story and photography by Hannah Kicklighter
According to the U.S. Census, 34.9 percent of Clarke County residents are living below poverty level. For the kids living in these homes, schoolwork is not always a top priority. In light of this, programs like Title I and Thomas Lay have stepped in to help.
Title I is a Federal Program Grant implemented in school systems across the country as part of the Elementary and Secondary Education Act to help children at risk of falling behind in class.
Erin Buckley, director of the Athens–Clarke County Title I program, says that the funds for this program are given to schools through a formula tied to Free and Reduced Meals. Essentially, the program receives money based on how many children qualify for free breakfast and lunch according to their parent’s income.
One example of where this money is being used is Parent University. This three-session course teaches parents how to be teachers for their own children. Parents are taught sight words, vocabulary, or literature depending on the level of their child.
Title I uses programs like these, paired with instructional development, to improve the grades of children at risk in schools and better level the playing field for children in impoverished homes.
Thomas Lay, or T-Lay as people working closely with the program like to call it, picks up where the school leaves off. Monday to Friday from 3pm-5:30pm, children from Athens-Clarke County schools come to the volunteer-based program to do homework and play with friends.
Co-Executive Directors, Candace Flagg and Margaret Connolly, agreed that the program gives structure to the kids when they may not get it at home.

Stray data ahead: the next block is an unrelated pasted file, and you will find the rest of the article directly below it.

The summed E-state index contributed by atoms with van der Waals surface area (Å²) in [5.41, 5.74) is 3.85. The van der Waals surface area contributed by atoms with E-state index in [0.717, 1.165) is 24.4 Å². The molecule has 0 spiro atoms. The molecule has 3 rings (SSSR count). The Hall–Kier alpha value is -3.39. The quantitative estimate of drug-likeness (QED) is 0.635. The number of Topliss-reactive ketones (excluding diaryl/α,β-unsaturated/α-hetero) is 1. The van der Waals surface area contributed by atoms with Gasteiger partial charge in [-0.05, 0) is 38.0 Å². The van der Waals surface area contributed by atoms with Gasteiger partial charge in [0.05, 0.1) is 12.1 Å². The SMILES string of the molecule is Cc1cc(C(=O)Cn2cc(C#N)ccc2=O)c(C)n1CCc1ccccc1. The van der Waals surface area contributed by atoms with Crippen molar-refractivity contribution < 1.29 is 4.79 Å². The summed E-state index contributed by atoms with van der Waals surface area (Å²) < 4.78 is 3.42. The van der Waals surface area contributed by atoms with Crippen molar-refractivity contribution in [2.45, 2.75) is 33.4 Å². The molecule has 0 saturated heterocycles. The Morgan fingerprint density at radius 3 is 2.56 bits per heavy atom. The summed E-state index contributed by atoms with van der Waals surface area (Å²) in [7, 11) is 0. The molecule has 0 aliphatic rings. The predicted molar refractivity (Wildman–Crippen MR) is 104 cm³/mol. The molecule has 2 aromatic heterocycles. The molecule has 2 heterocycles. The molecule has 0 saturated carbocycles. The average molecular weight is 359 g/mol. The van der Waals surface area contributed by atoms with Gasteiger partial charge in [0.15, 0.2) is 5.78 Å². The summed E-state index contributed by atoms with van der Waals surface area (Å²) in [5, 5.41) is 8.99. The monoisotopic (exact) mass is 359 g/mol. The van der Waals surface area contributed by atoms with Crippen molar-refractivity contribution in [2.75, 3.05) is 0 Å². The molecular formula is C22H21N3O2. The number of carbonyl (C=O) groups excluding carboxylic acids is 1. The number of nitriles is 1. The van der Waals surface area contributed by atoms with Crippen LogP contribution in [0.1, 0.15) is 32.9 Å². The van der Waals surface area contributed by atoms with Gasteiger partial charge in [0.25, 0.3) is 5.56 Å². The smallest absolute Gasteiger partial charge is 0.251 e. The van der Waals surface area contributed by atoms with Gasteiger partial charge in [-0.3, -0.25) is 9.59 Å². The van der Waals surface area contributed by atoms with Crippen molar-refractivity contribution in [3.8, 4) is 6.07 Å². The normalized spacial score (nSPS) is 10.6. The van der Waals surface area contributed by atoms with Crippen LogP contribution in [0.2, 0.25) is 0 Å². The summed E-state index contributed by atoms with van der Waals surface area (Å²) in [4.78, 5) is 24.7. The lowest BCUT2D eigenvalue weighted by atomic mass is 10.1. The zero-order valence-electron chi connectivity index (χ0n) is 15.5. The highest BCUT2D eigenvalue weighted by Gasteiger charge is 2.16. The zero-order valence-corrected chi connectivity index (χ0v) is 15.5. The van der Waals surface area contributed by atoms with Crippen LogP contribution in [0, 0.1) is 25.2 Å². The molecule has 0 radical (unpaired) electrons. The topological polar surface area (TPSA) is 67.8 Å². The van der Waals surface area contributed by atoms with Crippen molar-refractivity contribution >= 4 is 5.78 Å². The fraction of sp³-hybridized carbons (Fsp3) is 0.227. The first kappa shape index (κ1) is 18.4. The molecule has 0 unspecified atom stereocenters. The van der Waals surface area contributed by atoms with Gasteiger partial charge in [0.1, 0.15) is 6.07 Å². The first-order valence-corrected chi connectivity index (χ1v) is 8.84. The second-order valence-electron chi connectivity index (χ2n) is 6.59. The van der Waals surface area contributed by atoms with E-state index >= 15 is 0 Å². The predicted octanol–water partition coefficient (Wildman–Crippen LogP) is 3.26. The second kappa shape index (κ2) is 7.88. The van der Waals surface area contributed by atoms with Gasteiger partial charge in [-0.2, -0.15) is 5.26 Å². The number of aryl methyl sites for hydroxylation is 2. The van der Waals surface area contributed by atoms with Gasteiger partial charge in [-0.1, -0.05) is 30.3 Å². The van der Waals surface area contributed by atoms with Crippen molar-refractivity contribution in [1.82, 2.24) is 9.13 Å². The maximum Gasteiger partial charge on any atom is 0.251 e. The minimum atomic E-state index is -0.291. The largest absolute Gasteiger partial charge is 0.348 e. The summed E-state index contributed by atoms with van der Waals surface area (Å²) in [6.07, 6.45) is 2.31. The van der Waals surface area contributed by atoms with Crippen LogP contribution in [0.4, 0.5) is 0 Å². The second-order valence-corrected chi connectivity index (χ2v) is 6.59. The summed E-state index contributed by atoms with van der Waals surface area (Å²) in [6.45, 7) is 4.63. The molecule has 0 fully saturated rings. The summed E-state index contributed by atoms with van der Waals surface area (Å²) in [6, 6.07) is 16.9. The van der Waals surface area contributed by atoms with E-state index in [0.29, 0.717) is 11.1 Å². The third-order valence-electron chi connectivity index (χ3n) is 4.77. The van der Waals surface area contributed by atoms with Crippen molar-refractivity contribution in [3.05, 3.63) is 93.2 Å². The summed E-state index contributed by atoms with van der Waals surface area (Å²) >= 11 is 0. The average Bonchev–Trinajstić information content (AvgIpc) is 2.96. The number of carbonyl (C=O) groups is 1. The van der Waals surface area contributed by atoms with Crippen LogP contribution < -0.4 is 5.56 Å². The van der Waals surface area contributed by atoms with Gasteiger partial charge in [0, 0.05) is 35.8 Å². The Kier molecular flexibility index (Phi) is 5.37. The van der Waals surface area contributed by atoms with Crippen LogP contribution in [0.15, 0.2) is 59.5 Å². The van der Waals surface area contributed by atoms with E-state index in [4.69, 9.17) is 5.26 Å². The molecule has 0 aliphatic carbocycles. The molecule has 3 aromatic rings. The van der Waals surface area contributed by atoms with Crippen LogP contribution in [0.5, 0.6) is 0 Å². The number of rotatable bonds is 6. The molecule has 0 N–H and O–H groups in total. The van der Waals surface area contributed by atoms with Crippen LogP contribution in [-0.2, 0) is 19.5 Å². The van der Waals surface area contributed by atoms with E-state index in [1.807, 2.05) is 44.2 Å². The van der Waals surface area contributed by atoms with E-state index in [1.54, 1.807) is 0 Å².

“We’re the thing they can come to every single day and that won’t change,” says Connolly.
Afternoons start with homework. Ideally, each child would be paired up to work one on one with a mentor. But since there are an average of 40 kids and about 25 mentors daily, the volunteers tend to help the younger children most and the older children when needed.
The program aims to boost the idea that completing high school and moving on to college is possible. College students serve as role models for these kids. “It’s important to make sure they know school is important,” says Flagg.
After the homework and studies are finished, the children get their choice of the daily club or playing on the playground.
During one visit, a group of about 5 little girls were learning to crochet. They twisted purple and pink yarn around metallic purple needles, and laughed when I told them I did not know how to crochet. One of the girls thrust out her yarn to me with a smile. She said that it was easy and that even I could learn how it’s done.
The Thomas Lay program is funded by The University of Georgia Honors Program, and is looking for more volunteers.
Programs like Title I and Thomas Lay show children in impoverished situations how important education is to their future. These kids in the Athens-Clarke County area know what poverty feels like. But with education and structure, they can succeed in school, and maybe one day become fellow bulldogs.
As if Athens doesn’t already have top-of-the-line food venues, there are now even more to add to the list. From wood-fired pizza to innovative Asian cuisine to unbeatable brunch, these restaurants have what it takes to satisfy any craving!
Brixx: Wood Fired Pizza
Brixx: Wood Fired Pizza is not an average pizza joint. Located on West Washington Street, customers can stop by and enjoy an open, contemporary atmosphere, grab some brew from their list of 24 beers on tap, and enjoy a one-of-a-kind pizza fresh from the oven. Not only is the pizza stone-baked, but there is wood thrown in the oven to infuse the pies with a mouth-watering fiery flavor!
Having only been open in Athens since March, Brixx has already attracted a good deal of customers and achieved most popular menu items.